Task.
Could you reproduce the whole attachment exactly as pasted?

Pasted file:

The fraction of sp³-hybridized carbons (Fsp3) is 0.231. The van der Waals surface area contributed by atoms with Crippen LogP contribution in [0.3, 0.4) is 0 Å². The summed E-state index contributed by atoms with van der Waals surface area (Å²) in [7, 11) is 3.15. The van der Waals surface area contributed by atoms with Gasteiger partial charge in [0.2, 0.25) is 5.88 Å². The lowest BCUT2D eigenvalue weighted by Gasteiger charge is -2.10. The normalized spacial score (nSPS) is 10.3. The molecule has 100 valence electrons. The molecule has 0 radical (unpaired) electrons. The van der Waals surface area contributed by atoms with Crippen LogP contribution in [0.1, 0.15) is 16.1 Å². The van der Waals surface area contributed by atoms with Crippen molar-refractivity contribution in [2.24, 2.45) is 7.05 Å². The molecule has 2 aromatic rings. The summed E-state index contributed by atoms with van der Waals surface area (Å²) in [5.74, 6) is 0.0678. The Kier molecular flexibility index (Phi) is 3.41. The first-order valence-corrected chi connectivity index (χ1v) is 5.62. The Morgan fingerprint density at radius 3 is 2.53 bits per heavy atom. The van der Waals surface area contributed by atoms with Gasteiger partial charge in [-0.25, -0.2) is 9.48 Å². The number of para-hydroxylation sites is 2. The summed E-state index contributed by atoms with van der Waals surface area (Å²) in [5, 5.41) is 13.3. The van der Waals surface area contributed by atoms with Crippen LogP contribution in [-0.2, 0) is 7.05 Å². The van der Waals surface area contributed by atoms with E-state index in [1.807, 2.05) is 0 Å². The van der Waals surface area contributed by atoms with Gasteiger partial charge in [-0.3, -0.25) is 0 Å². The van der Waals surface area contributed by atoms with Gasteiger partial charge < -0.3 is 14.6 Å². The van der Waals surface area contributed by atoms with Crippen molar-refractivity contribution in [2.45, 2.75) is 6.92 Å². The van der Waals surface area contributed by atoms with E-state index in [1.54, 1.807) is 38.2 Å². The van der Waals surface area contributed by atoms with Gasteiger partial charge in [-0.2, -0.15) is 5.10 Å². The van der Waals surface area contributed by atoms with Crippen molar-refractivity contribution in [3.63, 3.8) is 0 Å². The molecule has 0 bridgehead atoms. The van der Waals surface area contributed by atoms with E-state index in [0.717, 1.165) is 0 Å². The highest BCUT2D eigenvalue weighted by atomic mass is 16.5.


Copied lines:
The fraction of sp³-hybridized carbons (Fsp3) is 0.231. The van der Waals surface area contributed by atoms with Crippen LogP contribution in [0.3, 0.4) is 0 Å². The summed E-state index contributed by atoms with van der Waals surface area (Å²) in [7, 11) is 3.15. The van der Waals surface area contributed by atoms with Gasteiger partial charge in [0.2, 0.25) is 5.88 Å². The lowest BCUT2D eigenvalue weighted by Gasteiger charge is -2.10. The normalized spacial score (nSPS) is 10.3. The molecule has 100 valence electrons. The molecule has 0 radical (unpaired) electrons. The van der Waals surface area contributed by atoms with Crippen LogP contribution in [0.1, 0.15) is 16.1 Å². The van der Waals surface area contributed by atoms with Crippen molar-refractivity contribution in [2.24, 2.45) is 7.05 Å². The molecule has 2 aromatic rings. The summed E-state index contributed by atoms with van der Waals surface area (Å²) in [5.74, 6) is 0.0678. The Kier molecular flexibility index (Phi) is 3.41. The first-order valence-corrected chi connectivity index (χ1v) is 5.62. The Morgan fingerprint density at radius 3 is 2.53 bits per heavy atom. The van der Waals surface area contributed by atoms with Gasteiger partial charge in [-0.25, -0.2) is 9.48 Å². The number of para-hydroxylation sites is 2. The summed E-state index contributed by atoms with van der Waals surface area (Å²) in [5, 5.41) is 13.3. The van der Waals surface area contributed by atoms with Crippen LogP contribution in [-0.2, 0) is 7.05 Å². The van der Waals surface area contributed by atoms with E-state index in [1.807, 2.05) is 0 Å². The van der Waals surface area contributed by atoms with Gasteiger partial charge in [-0.3, -0.25) is 0 Å². The van der Waals surface area contributed by atoms with Gasteiger partial charge < -0.3 is 14.6 Å². The van der Waals surface area contributed by atoms with Crippen molar-refractivity contribution in [2.45, 2.75) is 6.92 Å². The van der Waals surface area contributed by atoms with E-state index in [1.54, 1.807) is 38.2 Å². The van der Waals surface area contributed by atoms with Gasteiger partial charge in [-0.2, -0.15) is 5.10 Å². The van der Waals surface area contributed by atoms with Crippen molar-refractivity contribution in [3.63, 3.8) is 0 Å². The molecule has 0 bridgehead atoms. The van der Waals surface area contributed by atoms with E-state index in [0.717, 1.165) is 0 Å². The highest BCUT2D eigenvalue weighted by atomic mass is 16.5.